Source: The Library Of Congress Country Studies
Rivers have greatly influenced the character of the country. The Río Paraguay and Río Paraná and their tributaries define most of the country's borders, provide all its drainage, and serve as transportation routes. Most of the larger towns of the interior, as well as Asunción, are river ports.
The Río Paraguay has a total course of 2,600 kilometers, 2,300 of which are navigable and 1,200 of which either border on or pass through Paraguay. The head of navigation is located in Brazil, and during most years vessels with twenty-one-meter drafts can reach Concepción without difficulty. Medium-sized ocean vessels can sometimes reach Asunción, but the twisting course and shifting sandbars can make this transit difficult. Although sluggish and shallow, the river sometimes overflows its low banks, forming temporary swamps and flooding villages. River islands, meander scars, and oxbow (U-shaped) lakes attest to frequent changes in course.
The major tributaries entering the Río Paraguay from the Paraneña region--such as the Río Apa, Río Aquidabán, and Río Tebicuary--descend rapidly from their sources in the Paraná Plateau to the lower lands; there they broaden and become sluggish as they meander westward. After heavy rains these rivers sometimes inundate nearby lowlands.
About 4,700 kilometers long, the Río Paraná is the second major river in the country. From Salto del Guairá, where the river enters Paraguay, the Río Paraná flows 800 kilometers to its juncture with the Río Paraguay and then continues southward to the Río de la Plata Estuary at Buenos Aires, Argentina. In general, the Río Paraná is navigable by large ships only up to Encarnación but smaller boats may go somewhat farther. In summer months the river is deep enough to permit vessels with drafts of up to three meters to reach Salto del Guairá, but seasonal and other occasional conditions severely limit the river's navigational value. On the upper course, sudden floods may raise the water level by as much as five meters in twenty-four hours; west of Encarnación, however, the rocks of the riverbed sometimes come within one meter of the surface during winter and effectively sever communication between the upper river and Buenos Aires.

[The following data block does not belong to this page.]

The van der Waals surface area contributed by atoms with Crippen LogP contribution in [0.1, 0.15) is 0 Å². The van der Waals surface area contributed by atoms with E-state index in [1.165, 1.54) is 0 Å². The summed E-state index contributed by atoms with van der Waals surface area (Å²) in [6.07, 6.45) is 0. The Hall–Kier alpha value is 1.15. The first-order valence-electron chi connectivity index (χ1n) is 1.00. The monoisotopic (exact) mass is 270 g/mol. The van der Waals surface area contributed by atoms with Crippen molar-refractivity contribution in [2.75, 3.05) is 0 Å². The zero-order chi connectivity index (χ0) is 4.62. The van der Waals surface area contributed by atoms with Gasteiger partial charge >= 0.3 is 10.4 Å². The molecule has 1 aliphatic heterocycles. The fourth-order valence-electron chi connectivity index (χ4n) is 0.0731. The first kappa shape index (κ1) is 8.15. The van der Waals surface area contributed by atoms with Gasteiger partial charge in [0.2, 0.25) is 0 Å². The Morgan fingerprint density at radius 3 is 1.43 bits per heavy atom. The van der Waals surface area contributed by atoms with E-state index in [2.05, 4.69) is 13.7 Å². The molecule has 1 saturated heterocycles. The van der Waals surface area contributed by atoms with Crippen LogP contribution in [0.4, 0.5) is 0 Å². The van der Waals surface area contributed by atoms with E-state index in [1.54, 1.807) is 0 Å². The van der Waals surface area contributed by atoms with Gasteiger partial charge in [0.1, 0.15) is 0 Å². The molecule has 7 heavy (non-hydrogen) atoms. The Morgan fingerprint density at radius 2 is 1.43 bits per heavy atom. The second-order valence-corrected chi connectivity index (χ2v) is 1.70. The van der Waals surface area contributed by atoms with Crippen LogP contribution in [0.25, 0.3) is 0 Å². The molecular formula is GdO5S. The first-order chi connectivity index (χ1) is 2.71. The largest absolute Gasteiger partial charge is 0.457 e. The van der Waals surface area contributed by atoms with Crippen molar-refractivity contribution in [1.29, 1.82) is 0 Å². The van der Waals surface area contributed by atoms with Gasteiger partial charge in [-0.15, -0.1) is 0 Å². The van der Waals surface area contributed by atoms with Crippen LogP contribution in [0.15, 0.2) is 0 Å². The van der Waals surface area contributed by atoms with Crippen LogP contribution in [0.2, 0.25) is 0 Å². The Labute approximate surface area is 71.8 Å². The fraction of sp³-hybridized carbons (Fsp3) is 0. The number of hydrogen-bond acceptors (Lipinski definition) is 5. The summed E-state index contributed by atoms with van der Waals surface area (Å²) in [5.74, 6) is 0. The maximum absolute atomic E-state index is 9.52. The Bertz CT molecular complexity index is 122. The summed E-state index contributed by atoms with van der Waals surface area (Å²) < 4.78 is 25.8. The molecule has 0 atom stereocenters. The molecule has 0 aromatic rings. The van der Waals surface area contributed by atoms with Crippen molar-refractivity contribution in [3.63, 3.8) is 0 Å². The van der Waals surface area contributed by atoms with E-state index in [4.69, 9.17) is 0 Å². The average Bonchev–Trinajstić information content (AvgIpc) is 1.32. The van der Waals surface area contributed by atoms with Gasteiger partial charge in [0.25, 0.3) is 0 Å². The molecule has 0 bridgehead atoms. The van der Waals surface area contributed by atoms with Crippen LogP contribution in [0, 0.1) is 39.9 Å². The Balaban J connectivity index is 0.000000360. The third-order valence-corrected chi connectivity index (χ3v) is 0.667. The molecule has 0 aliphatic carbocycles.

The rivers flowing eastward across the Paraneña region as tributaries of the Río Paraná are shorter, faster-flowing, and narrower than the tributaries of the Río Paraguay. Sixteen of these rivers and numerous smaller streams enter the Río Paraná above Encarnación.
Paraguay's third largest river, the Río Pilcomayo, flows into the Río Paraguay near Asunción after demarcating the entire border between the Chaco region and Argentina. During most of its course, the river is sluggish and marshy, although small craft can navigate its lower reaches. When the Río Pilcomayo overflows its low banks, it feeds the Estero Patiño.
Drainage in the Chaco region is generally poor because of the flatness of the land and the small number of important streams. In many parts of the region, the water table is only a meter beneath the surface of the ground, and there are numerous small ponds and seasonal marshes. As a consequence of the poor drainage, most of the water is too salty for drinking or irrigation.
Because of the seasonal overflow of the numerous westwardflowing streams, the lowland areas of the Paraneña region also experience poor drainage conditions, particularly in the Ñeembucú Plain in the southwest, where an almost impervious clay subsurface prevents the absorption of excess surface water into the aquifer. About 30 percent of the Paraneña region is flooded from time to time, creating extensive areas of seasonal marshlands. Permanent bogs are found only near the largest geographic depressions, however.